There is so much more to being bad. There’s a complexity that makes a villain much more enjoyable to watch. Is being “bad” better than being good?
“One of the main factors in the making of a truly great comic book movie is the quality of the villain. It’s no coincidence that the most favourably reviewed superhero movie of all time, The Dark Knight, also contains the definitive bad guy: Heath Ledger’s chillingly demented Joker. Likewise, the most satisfying comic book heroes are never the squeaky clean, morally unimpeachable do-gooders. They are troubled individuals with closets overstuffed with skeletons: they are the tortured Bruce Wayne in Batman Begins; Iron Man wrestling with his tainted entitlement; Black Widow, so lasciviously in touch with her own treachery.”
Ide, Wendy. “Suicide Squad Review – In Dire Need Of Real Evil”. the Guardian. N. p., 2016. Web. 8 Aug. 2016.
This review of the movie “Suicide Squad” sums up how much of culture deems the “good guys” in comics, as well as movies and other media. There seems to be an attraction towards a character, though on the side of good, that has a tainted past, a drop of darkness to their being. This is not a new thing, but an ideal that has been growing in the entertainment world for decades. The line between pure evil and pure good is being blurred and characters that once had a “squeaky clean” image are deemed boring while those with a bad streak are complex.
Ben Carson dropped out of the Presidential race some time ago, as to the writing of this post, and I was sad to see him go. To be sure, his ideals and mine didn’t line up all the time, but from my perspective, he seemed like a “good man”. Many would say the same thing,..but we don’t want a “good man” or a good woman in the spotlight these days, nor have we wanted it for quite some time. We want “strong” politicians to be our leaders and those that embrace dark qualities have reached the head of the race. For those of you who might think I’m talking about Donald Trump and Donald Trump only, think again, as I’m speaking of our current candidates on both sides of the isle. Ben Carson was good, and good doesn’t cut it in this world today. You’ve gotta be a little bad to get ahead, or so it would seem. As I stated in the second sentence of this paragraph,..perspective plays a huge role in how we see bad as good and good as bad.
To the best of my ability, I take a Biblical perspective towards the world. This doesn’t always work as I am also drawn towards the villain in a story. Their jaded past seems to give them a strength, a strength to change their circumstances and destroy anyone or anything that might get in their way. It seems that from a villain’s darkness, a resolution occurs, a resolution that seems to be missing in the hearts and minds of the people reading, listening or watching the villain as they make his / her way through this corrupt and problematic world, to the top. The “watcher” (us) feels akin to their plight, feels their pain and visualizes themselves in the shoes of the bad / good guy and sees themselves clawing, scratching, fighting their way out of the hell they perceive themselves entrapped. It’s no wonder we feel so close to the villain,..it speaks to the darkness within ourselves.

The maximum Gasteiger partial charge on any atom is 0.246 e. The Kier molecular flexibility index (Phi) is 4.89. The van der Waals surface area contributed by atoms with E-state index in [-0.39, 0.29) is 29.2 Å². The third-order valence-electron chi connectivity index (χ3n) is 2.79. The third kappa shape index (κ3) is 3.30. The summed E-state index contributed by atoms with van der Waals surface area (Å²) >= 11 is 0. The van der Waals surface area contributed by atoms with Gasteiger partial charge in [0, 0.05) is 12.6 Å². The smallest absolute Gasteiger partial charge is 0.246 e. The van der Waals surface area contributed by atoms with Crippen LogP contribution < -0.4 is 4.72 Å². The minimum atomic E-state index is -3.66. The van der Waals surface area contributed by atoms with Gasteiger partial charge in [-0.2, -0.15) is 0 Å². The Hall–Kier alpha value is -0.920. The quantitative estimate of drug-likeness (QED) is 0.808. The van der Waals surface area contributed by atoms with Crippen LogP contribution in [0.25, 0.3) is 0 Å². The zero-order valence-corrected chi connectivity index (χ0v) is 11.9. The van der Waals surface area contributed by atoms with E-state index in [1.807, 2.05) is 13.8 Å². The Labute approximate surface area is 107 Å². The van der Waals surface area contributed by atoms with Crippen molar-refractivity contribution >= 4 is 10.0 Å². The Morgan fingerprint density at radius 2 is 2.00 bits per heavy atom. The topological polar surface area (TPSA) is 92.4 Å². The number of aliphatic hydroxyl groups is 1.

We all have it. I, and other Christians, call it our “sin nature”. It’s that animal part of ourselves (not lending credence to evolution) that we still live with, even after we are a new creation through Jesus Christ. The villains of today (and decades past) have been carefully sculpted, with regard to their characters, to closely resemble the situations we find ourselves in today. From the area of comics / graphic novels, we can look at the heros and see that their images have been colored an off-white as to appeal to an ever-growing audience need to attach themselves to the plot. Batman lost his parents. Superman struggles with the world. Wonder Woman contains her sometimes hostile animosity towards men. Iron-man has dealt with addictions. The Hulk deals with rage and the list goes on. Many identify with these “heros” because they struggle with the darkness inside of them, as the readers / viewers do. Does struggling seen strong? Does the inward battle of heros towards the point where they are seen as close kin to their villainous counterparts seen as empowerment? To me, and I’m in the minority here, I say “no!”
I’ve seen evil in it’s actual form. It’s self-destructive, out of control, animalistic and will always destroy itself and anything around it. I’ve seen it cower from true strength, the strength of a person’s gentleness, from love and from the light of Jesus Christ. I’ve seen evil that cannot handle simple day-to-day struggles that those of us, who have embraced ourselves as new creations in Jesus Christ, are able to conquer. I’ve seen evil that is unable to express the simplest emotions, but would rather hit, abuse, steal, kill and destroy rather than feeling vulnerable. I’ve seen evil, and every facet of it is weak, simpering, sad and pathetic. I’ve seen evil and it pales in comparison to true strength, to a “squeaky-clean” character. A true “good guy / gal” that is saved by Jesus, has the strength within them to defeat anyone or anything in this world (1 John 4:4), because that strength does not come from them, but from the Holy Spirit (Philippians 4:13) that is within the believer (1 Corinthians 6:19). The children who are in the family of God by Jesus Christ have power, not those who emulate or take on characteristics of evil, as seen in many “hero’s” of today.
In today’s world, we need to look beyond what we see, watch, read in the entertainment industry as it is tainted and get back to imitating heros that have strived to conform to the likeness of Jesus (Romans 8:29 / 1 Corinthians 11:1), and ask the Holy Spirit to sculpt you, and me, in His image.